The village may be building a cooperative car washing business down the road, but only if the numbers work in its favor, officials said at Wednesday night's council meeting. And not all are convinced it does.
Deputy Mayor Tom Riche pitched the idea of nixing the $3,500 annual payment the village makes to a firm in Lodi to wash the town's fleet of service vehicles. While the $3,500 (part of a $71,000 budget reserve transfer) covers general maintenance and a complete cleaning inside and out, the deputy mayor said the village might be able to build its own facility, clean its own vehicles and align with neighboring towns for a shared service agreement.
Maybe, he suggested, the village could turn a profit in tough financial times.
But Village Manager Ken Gabbert said he didn't think so. The facility could cost $120,000, Gabbert reported, adding that the DEP would require the village to filter any water being run off into the sewage system. Gabbert said overall, he didn't believe there would be any return on investment for building such a facility under such constraints in addition to labor costs.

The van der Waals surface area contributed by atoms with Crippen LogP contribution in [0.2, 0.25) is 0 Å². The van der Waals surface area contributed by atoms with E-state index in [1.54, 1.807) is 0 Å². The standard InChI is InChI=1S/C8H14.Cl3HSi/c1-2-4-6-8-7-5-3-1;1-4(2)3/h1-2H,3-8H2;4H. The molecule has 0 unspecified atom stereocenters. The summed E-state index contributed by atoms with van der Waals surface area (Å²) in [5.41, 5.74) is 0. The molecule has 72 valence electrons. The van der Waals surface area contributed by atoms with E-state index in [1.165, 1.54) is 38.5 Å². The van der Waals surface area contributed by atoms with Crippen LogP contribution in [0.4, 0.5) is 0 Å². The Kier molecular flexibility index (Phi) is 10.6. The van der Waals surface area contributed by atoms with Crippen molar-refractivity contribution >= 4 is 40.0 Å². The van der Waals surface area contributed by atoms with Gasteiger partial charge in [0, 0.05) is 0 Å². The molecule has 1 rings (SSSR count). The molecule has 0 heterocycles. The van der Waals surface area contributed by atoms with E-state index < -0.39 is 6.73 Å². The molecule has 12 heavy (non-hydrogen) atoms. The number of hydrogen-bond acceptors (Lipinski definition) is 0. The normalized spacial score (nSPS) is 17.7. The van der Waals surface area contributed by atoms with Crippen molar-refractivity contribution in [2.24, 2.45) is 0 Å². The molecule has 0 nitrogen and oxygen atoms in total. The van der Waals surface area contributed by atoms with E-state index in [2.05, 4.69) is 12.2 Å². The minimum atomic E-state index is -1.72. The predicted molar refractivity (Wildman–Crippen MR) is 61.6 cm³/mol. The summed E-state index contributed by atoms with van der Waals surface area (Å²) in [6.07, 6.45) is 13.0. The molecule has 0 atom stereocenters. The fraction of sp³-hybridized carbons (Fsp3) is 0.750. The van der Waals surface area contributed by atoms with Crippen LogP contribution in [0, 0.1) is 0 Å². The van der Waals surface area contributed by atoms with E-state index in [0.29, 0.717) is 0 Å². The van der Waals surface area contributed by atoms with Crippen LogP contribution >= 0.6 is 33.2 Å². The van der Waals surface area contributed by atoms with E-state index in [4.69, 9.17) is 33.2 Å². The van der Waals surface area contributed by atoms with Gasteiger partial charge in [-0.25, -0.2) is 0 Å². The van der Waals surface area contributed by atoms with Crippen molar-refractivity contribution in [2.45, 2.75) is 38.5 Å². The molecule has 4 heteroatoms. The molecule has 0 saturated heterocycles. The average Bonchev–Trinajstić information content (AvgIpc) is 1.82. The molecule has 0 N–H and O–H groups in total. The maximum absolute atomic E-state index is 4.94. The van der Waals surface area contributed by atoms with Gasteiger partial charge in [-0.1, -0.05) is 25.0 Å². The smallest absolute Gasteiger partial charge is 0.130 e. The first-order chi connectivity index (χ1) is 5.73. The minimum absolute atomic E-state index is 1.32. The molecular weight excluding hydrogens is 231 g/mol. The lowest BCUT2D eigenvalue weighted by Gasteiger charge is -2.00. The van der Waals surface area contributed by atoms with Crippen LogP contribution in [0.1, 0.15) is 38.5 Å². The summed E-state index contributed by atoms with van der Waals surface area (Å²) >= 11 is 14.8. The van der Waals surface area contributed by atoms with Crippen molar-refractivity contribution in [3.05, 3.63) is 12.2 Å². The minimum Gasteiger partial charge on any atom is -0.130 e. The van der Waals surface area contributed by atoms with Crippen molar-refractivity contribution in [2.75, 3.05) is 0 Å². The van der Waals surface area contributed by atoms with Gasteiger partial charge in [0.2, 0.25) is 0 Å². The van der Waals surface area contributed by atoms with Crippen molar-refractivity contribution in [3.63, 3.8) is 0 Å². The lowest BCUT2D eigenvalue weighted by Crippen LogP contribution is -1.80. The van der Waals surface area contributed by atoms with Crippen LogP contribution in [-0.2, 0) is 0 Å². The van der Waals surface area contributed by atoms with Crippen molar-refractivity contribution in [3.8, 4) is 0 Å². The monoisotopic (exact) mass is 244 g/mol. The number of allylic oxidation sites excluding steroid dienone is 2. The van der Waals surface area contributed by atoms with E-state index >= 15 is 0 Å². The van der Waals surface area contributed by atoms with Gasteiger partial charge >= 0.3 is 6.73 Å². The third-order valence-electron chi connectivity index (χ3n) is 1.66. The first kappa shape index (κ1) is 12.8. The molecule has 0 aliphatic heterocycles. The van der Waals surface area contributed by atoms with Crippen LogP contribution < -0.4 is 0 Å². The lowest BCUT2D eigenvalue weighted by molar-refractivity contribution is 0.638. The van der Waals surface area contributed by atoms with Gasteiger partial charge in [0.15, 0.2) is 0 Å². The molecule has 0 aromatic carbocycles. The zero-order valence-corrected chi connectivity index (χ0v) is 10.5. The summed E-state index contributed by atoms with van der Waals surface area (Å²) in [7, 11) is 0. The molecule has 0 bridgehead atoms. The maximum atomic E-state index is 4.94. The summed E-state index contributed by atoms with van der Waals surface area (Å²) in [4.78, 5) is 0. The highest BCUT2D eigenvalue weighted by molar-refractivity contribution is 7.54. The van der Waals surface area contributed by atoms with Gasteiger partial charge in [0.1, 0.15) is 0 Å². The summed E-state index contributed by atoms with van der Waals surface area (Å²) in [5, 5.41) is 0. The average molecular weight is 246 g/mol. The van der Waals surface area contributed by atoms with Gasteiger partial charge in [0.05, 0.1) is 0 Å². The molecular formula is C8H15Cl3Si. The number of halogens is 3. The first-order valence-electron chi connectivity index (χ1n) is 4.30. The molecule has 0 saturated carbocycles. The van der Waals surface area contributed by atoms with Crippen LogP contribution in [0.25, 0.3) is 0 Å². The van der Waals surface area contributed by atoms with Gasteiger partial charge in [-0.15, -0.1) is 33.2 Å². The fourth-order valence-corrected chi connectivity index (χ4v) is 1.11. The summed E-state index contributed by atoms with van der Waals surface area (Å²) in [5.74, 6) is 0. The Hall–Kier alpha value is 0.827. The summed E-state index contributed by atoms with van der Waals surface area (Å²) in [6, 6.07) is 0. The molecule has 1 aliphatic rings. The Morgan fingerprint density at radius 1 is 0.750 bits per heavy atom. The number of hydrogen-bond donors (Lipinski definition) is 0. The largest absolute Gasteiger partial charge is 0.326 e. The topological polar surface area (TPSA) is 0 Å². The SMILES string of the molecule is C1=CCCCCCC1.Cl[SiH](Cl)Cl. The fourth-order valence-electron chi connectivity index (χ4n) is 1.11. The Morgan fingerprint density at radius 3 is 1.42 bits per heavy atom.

Riche also suggested–as resident Boyd Loving did–that the village might be able to save money by taking smaller vehicles to a facility in the area if it could partner with other towns for a bulk discount. But Killion, a former police officer, wasn't sold on that idea as insides of cars can get quite filthy and require thorough cleaning, he said.
Gabbert will be reviewing the particulars of the proposal and reporting back to the council, per Killion's request.